Attorney Referral Fees in South Dakota - A Complete Guide

South Dakota

How to Ethically Share Fees With Other South Dakota Attorneys

South Dakota follows the ABA Model Rules and allows attorneys to divide fees with another attorney when they either assume joint responsibility or base the division on services provided. All fees must be reasonable.

South Dakota Rule

South Dakota Rule of Professional Conduct Rule 1.5(e) covers the division of fees. The rule states:

A division of a fee between lawyers who are not in the same firm may be made only if:

  1. the division is in proportion to the services performed by each lawyer or each lawyer assumes joint responsibility for the representation;
  2. the client agrees to the arrangement, including the share each lawyer will receive, and the agreement is confirmed in writing;
  3. the total fee is reasonable.

For all referrals, attorneys must have a written agreement with a client. They must also disclose their expected share of the fee. In addition to the above requirements, attorneys should follow SDRPC Rule 1.2, which requires that attorneys make sure a client knows the scope of their responsibilities.

South Dakota follows the ABA Model Rule for the division of fees. As the Ethics Committee recommends that attorneys use resources such as ABA to resolve ethical questions, the comments to the ABA Model Rules may be useful for South Dakota attorneys. For example, the ABA likens joint responsibility to a partnership and states that it involves both financial and ethical responsibility.

Reasonable Fees

Any division of fees must be reasonable under SDRPC Rule 1.5(a). It provides:

A lawyer shall not make an agreement for, charge, or collect an unreasonable amount for fees or expenses. The factors to be considered in determining the reasonableness of a fee include the following:

  1. the time and labor required, the novelty and difficulty of the questions involved, and the skill requisite to perform the legal service properly;
  2. the likelihood, if apparent to the client, that the acceptance of the particular employment will preclude other employment by the lawyer;
  3. the fee customarily charged in the locality for similar legal services;
  4. the amount involved and the results obtained;
  5. the time limitations imposed by the client or by the circumstances;
  6. the nature and length of the professional relationship with the client;
  7. the experience, reputation, and ability of the lawyer or lawyers performing the services; and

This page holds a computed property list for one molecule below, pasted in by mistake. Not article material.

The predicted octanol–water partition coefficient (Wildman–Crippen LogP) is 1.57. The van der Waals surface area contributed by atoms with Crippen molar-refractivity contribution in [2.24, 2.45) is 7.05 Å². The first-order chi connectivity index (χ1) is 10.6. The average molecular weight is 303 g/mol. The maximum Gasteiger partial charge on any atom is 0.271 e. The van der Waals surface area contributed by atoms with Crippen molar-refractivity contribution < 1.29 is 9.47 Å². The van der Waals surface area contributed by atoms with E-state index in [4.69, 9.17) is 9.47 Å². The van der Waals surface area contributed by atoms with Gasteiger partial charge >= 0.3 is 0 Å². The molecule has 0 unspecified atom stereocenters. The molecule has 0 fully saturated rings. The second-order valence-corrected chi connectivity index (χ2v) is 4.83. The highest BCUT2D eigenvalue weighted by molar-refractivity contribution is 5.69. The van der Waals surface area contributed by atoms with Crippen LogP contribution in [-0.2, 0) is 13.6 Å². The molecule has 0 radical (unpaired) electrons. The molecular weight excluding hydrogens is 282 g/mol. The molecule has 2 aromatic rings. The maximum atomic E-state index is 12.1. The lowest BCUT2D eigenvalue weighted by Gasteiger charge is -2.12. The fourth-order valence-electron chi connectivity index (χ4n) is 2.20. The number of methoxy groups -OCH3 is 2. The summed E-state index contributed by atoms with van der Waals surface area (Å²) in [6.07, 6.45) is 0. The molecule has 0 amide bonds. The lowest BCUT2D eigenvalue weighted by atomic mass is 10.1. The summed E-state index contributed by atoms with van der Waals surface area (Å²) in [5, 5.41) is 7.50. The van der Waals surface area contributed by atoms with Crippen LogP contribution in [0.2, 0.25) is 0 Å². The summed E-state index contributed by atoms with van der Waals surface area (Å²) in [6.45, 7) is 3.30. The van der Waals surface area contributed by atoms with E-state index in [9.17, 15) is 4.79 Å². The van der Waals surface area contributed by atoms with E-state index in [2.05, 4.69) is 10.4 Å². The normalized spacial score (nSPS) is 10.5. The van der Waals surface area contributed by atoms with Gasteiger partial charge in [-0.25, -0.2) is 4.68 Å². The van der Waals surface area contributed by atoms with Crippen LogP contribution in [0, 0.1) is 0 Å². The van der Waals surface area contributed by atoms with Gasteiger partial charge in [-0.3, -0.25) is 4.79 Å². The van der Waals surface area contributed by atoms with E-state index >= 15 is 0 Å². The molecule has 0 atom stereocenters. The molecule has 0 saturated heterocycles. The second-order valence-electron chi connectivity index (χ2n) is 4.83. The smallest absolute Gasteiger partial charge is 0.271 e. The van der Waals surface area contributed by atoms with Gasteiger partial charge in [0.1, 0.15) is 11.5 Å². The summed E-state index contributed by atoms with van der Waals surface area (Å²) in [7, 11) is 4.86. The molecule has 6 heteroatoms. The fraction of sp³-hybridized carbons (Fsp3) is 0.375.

8. whether the fee is fixed or contingent.

The Comment to the ABA Model Rules states that these factors are neither exclusive nor mandatory when determining whether a fee is reasonable. Whether a fee is reasonable is a case-by-case determination, and different factors may be relevant


The ABA suggests that attorneys should limit referrals to attorneys they believe are competent to handle representation. Rule 1.1 defines competency. It provides:

A lawyer shall provide competent representation to a client. Competent representation requires the legal knowledge, skill, thoroughness and preparation reasonably necessary for the representation.

The ABA again provides context. Competency can either mean an attorney currently possesses the skills and knowledge needed for representation or can gain the needed knowledge. Similar to reasonable fees, determining competency depends on the factors and circumstances. Some cases may require that an attorney have specialized training or knowledge.

When referring a client to another attorney, the ABA suggests that attorneys consider the following factors:

  • The other attorney’s education, experience, and reputation
  • The expected services
  • Any relevant professional conduct or ethical rules

Comments to both Rule 1.5 and Rule 1.1 suggest that attorneys should consider how a client would benefit from the inclusion of a second attorney for representation.


Attorneys in South Dakota can divide fees when they base the division on work performed or assume joint responsibility. All attorneys should be competent to handle representation.

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